I think more than one meaning, these photos each hold a different meaning that is being explored. What is the same is the story. A story is made up of different meanings in a way, so each different photo is trying to portray a different idea and they all connect to each other to create the overall narrative.

Femicides in Mexico have more to them than just a murder from a family member or loved one to its victim. It’s about a failed system of culture that has been created by individuals in the country and sadly tolerated by the governmental system. There is a lot to it, it’s a very complicated matter. This photo diary highlights some, not all, of the different complications that make up a fraction of the problem that is being faced.

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In showing fires light up, that is trying to portray the meaning of impotence, forcing women to resort to lighting things up to get a reaction from the fractured system. Documenting graffiti on the floor disappearing one day after the march shows the insensitivity and lack of respect the government holds for such movements. Individuals trying to scrape off the blood on the fountain portrays the urge of the country to silence women and keep them inferior. All of these different narratives make one big story on the idea of femicides and how it entails more than just a woman passing away.

The first picture portrays the women’s names listed on March 8th. The second portrays these names erased by the city cleaning team.

Overall, why did you choose to document this as opposed to something else? What influences you when deciding to tell a story?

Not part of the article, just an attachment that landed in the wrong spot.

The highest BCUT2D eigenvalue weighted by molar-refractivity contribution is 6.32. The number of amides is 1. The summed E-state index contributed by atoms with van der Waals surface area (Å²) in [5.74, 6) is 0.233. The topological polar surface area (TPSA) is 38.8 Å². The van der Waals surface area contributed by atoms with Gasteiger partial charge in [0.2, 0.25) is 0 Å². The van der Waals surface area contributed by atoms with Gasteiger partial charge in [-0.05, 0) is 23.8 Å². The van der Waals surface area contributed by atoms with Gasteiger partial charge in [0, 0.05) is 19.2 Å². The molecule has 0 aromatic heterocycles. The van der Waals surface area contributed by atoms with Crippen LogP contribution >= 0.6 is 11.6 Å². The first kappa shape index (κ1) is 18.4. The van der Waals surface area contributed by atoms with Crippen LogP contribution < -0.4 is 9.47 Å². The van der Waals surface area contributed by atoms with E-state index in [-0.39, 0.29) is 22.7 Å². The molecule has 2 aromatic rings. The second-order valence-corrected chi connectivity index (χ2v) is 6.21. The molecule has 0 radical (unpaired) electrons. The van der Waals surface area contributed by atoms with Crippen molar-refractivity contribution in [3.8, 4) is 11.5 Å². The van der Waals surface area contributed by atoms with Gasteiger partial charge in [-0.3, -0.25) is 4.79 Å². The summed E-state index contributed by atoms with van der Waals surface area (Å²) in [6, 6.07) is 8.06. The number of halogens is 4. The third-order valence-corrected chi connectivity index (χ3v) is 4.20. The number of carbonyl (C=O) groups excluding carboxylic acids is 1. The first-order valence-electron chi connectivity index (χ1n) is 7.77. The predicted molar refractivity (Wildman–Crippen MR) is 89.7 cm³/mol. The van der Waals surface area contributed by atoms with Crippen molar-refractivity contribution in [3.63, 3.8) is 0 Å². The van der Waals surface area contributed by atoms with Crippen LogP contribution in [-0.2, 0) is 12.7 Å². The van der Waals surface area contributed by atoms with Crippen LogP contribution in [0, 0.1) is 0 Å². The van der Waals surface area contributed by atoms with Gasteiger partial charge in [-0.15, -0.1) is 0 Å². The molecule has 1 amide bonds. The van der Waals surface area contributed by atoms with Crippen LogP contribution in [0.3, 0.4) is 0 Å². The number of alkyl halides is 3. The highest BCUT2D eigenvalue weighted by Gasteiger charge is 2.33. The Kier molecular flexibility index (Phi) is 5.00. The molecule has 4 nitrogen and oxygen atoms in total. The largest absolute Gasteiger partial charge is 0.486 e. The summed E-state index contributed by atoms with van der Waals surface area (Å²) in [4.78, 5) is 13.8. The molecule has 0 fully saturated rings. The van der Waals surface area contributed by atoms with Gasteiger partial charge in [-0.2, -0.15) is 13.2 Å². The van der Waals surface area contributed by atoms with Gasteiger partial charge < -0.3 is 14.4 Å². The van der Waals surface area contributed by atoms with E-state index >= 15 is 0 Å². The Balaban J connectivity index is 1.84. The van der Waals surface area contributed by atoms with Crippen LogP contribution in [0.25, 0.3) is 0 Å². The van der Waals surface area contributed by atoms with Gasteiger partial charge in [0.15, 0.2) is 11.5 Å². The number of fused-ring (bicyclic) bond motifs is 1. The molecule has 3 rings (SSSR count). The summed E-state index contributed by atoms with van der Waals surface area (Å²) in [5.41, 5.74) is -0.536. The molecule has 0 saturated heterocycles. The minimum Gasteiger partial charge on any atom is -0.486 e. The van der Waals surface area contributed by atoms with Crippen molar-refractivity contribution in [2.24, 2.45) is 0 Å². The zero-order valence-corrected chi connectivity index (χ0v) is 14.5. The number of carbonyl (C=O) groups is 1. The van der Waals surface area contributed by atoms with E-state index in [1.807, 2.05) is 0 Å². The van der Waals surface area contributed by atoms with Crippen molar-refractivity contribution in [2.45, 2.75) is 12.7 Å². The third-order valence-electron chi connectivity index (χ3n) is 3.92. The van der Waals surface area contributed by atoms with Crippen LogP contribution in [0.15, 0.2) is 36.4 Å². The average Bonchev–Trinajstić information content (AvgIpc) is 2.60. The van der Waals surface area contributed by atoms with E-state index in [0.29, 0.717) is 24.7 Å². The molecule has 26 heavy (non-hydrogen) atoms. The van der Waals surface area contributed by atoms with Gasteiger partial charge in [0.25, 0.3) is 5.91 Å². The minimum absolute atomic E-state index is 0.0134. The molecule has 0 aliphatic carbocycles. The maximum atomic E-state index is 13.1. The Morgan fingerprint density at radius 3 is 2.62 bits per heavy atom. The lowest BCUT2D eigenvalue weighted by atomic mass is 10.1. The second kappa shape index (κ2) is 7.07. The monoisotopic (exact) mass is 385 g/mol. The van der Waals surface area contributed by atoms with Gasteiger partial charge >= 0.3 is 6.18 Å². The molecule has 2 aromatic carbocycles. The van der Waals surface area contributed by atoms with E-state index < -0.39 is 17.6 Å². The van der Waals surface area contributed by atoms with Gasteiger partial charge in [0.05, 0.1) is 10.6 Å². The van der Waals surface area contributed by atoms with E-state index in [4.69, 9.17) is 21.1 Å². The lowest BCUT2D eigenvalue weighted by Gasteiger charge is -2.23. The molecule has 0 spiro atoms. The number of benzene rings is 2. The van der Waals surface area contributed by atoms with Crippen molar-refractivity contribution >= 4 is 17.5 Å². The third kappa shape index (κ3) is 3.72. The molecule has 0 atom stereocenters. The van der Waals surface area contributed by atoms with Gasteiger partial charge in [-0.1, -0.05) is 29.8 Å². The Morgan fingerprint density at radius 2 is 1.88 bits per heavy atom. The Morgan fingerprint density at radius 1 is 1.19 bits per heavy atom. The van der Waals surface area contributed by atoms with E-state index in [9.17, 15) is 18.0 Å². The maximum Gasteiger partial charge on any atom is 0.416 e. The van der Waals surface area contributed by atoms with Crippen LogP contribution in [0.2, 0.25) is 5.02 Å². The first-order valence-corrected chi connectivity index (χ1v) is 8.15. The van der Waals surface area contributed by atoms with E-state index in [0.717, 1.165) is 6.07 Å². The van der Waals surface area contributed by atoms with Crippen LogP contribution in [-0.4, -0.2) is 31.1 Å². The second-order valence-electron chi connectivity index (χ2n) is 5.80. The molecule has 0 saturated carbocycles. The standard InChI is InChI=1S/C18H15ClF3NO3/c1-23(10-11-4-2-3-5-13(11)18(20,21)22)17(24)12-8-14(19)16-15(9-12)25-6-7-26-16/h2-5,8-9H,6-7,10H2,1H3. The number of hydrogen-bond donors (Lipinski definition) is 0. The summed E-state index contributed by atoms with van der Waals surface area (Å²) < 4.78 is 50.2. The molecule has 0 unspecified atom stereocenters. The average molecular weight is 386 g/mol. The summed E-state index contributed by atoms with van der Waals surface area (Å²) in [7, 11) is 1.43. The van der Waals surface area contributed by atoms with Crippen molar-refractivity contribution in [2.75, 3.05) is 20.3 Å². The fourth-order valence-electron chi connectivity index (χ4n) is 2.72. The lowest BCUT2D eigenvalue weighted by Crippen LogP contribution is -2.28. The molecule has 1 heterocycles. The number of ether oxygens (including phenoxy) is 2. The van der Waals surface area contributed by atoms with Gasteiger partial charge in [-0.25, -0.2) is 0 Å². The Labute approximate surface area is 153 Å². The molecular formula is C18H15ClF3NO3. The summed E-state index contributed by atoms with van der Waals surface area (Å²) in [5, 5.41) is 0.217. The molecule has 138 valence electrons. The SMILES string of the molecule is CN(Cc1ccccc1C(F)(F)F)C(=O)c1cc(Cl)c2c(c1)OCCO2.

The main inspiration for this story was my mother. She is the one person I am most thankful for sharing my life with. I could never imagine something happening to her, so I feel for those who are in constant fear and I find it important to highlight their story and narrative. On this day, I didn’t want to capture a story that would spread fear to the women in Mexico, instead inspire them and honor them. Honor the women who were missing that day, who can no longer join the march each year, and whose lives were snatched by patriarchal violence. I wanted to do that through my ability to capture moments that spread awareness.

It’s important to portray a country for its beauty, but also for its darkness. This inspires me a lot because one would think that women should use this day to celebrate being who they are and for men to thank them for existing, but instead, they have to resort to using this day to voice their concerns about being who they are and how their safety is put to the test every time they leave their homes, it’s unbelievable.

I try to capture those moments and choose to tell those stories — the stories that encapsulate what makes up the Mexican culture, with its beauty and with its darkness. I try to capture the social movements that shape our country, our nature, and our way of being. It all depends on what I want to say and focus on.